The death of iconic South African leader Nelson Mandela prompted torrents of gushing praise from world leaders and media this week. Mandela was widely depicted as a near-flawless human being. BBC presenter Evan Davis said Mandela ranked near Jesus in the "pantheon of virtue"; Bono said Mandela was "stubborn 'til the end for all the right reasons, it felt like he very nearly outstared his maker."
But the truth about Mandela is somewhat more shaded. He will be remembered for his magnificent legacy of racial unification in the aftermath of his release from prison in 1990. Mandela's critics worried, not unreasonably, that the committed leader of the African National Congress could lead a race war in revenge for the horrors of apartheid. Instead, Mandela took the leadership of his country with an open hand, and in the process, set a global example of forgiveness on both a personal and national stage.
But Mandela was also a terrorist leader associated with the Communist Party during his early career. His ANC was responsible for violence and murder against both military and civilian targets. During his prison term, his wife Winnie became famous for allegedly using "necklaces" — oil-soaked tires set aflame and placed around the heads of opponents. (They later divorced.)
He remained close with Cuban dictator Fidel Castro ("Long live the Cuban revolution. Long live comrade Fidel Castro"), personally supported Libyan thug Moammar Gadhafi ("It is our duty to give support to the brother leader"), sold tanks to the Syrians and backed the terrorist Palestinian regime of Yasser Arafat ("There are many similarities between our struggle and that of the PLO"). Mandela said: "If there is a country that has committed unspeakable atrocities in the world, it is the United States of America. They don't care for human beings."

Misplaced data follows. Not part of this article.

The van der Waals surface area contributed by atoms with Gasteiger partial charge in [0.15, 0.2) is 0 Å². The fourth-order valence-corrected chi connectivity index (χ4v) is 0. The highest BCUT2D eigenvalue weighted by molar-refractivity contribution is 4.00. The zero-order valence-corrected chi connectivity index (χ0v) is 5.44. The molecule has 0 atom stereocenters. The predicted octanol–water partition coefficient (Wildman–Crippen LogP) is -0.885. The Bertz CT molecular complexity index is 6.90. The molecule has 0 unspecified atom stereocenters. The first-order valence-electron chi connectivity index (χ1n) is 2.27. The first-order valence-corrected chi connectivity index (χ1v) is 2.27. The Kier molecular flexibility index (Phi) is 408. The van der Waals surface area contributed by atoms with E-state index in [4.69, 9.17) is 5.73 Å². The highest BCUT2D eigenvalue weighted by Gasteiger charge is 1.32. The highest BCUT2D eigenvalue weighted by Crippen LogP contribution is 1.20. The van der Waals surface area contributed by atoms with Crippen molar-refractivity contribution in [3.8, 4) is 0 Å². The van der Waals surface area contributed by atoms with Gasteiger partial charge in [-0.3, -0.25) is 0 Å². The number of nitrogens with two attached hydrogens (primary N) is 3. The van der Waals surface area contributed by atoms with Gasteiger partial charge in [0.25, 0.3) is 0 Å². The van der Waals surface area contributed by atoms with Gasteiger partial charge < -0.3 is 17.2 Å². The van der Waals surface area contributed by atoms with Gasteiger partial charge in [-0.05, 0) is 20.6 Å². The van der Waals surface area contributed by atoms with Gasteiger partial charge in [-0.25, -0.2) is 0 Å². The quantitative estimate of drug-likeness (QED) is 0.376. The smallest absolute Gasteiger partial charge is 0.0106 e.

Mandela's administration was remarkable in its attempt to solidify the country instead of dividing it along racial lines. But it also infamously ignored the threat of HIV/AIDS and did little or nothing about the explosion of murder and rape in the country. South Africa remains one of the developed world's most dangerous countries, with 65,000 rapes a year. Select surveys show one in three women saying she had been raped in the past year, and one in four men saying he had participated in a rape. Racial murder remains incredibly high. Mandela's ANC has run the country since 1994.
So, how do we remember Mandela? The world will remember him for the good he did rather than the evil he embraced. That's appropriate and praiseworthy; his living legacy to the world will be his support for racial reconciliation rather than the violence of his youth or the incompetence of his administration and successors.
But the media's deification of Mandela means that millions around the world will lump in Mandela's bad with his good. Instead of separating Mandela's racial record from his support for communistic regimes, the media celebrate him as a sort of bridge between the Castros of the world and the West. Even more problematic is that President Barack Obama, who warmly shook the hand of Raul Castro at Mandela's funeral, does, too.
This is the problem with our "good person" versus "evil person" view of history. Most of us, in our daily lives, say that someone is "good" when we mean that he is more likely than not to take a good action; we say that someone is "evil" when he is more likely than not to embrace the evil position.
But in the Vaseline-covered lens of the media camera, every "good" person becomes a perfect person. The truth is more nuanced: Mandela did some incredible things, and he did some terrible things. The overall analysis of his life will weigh his largest and most important choice as the heaviest, as it should. But that should not mean that all of his sins become virtues, just as for his detractors, all of his virtues should not become sins.